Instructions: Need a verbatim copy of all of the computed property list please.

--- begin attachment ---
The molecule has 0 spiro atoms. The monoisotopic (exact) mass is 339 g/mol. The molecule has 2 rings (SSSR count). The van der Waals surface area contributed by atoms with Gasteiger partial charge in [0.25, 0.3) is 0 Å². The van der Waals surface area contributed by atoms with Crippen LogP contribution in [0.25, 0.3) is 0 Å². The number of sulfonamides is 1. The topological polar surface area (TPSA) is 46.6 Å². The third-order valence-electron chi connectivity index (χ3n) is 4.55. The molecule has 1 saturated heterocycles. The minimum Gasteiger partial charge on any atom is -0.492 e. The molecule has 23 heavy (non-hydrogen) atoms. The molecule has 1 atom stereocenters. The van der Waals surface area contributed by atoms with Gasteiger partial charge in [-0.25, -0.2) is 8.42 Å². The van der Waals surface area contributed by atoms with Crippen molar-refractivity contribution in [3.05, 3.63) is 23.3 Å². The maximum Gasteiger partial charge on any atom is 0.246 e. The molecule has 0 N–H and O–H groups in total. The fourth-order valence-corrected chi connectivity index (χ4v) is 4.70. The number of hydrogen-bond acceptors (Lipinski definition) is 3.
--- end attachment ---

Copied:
The molecule has 0 spiro atoms. The monoisotopic (exact) mass is 339 g/mol. The molecule has 2 rings (SSSR count). The van der Waals surface area contributed by atoms with Gasteiger partial charge in [0.25, 0.3) is 0 Å². The van der Waals surface area contributed by atoms with Crippen LogP contribution in [0.25, 0.3) is 0 Å². The number of sulfonamides is 1. The topological polar surface area (TPSA) is 46.6 Å². The third-order valence-electron chi connectivity index (χ3n) is 4.55. The molecule has 1 saturated heterocycles. The minimum Gasteiger partial charge on any atom is -0.492 e. The molecule has 23 heavy (non-hydrogen) atoms. The molecule has 1 atom stereocenters. The van der Waals surface area contributed by atoms with Gasteiger partial charge in [-0.25, -0.2) is 8.42 Å². The van der Waals surface area contributed by atoms with Crippen molar-refractivity contribution in [3.05, 3.63) is 23.3 Å². The maximum Gasteiger partial charge on any atom is 0.246 e. The molecule has 0 N–H and O–H groups in total. The fourth-order valence-corrected chi connectivity index (χ4v) is 4.70. The number of hydrogen-bond acceptors (Lipinski definition) is 3.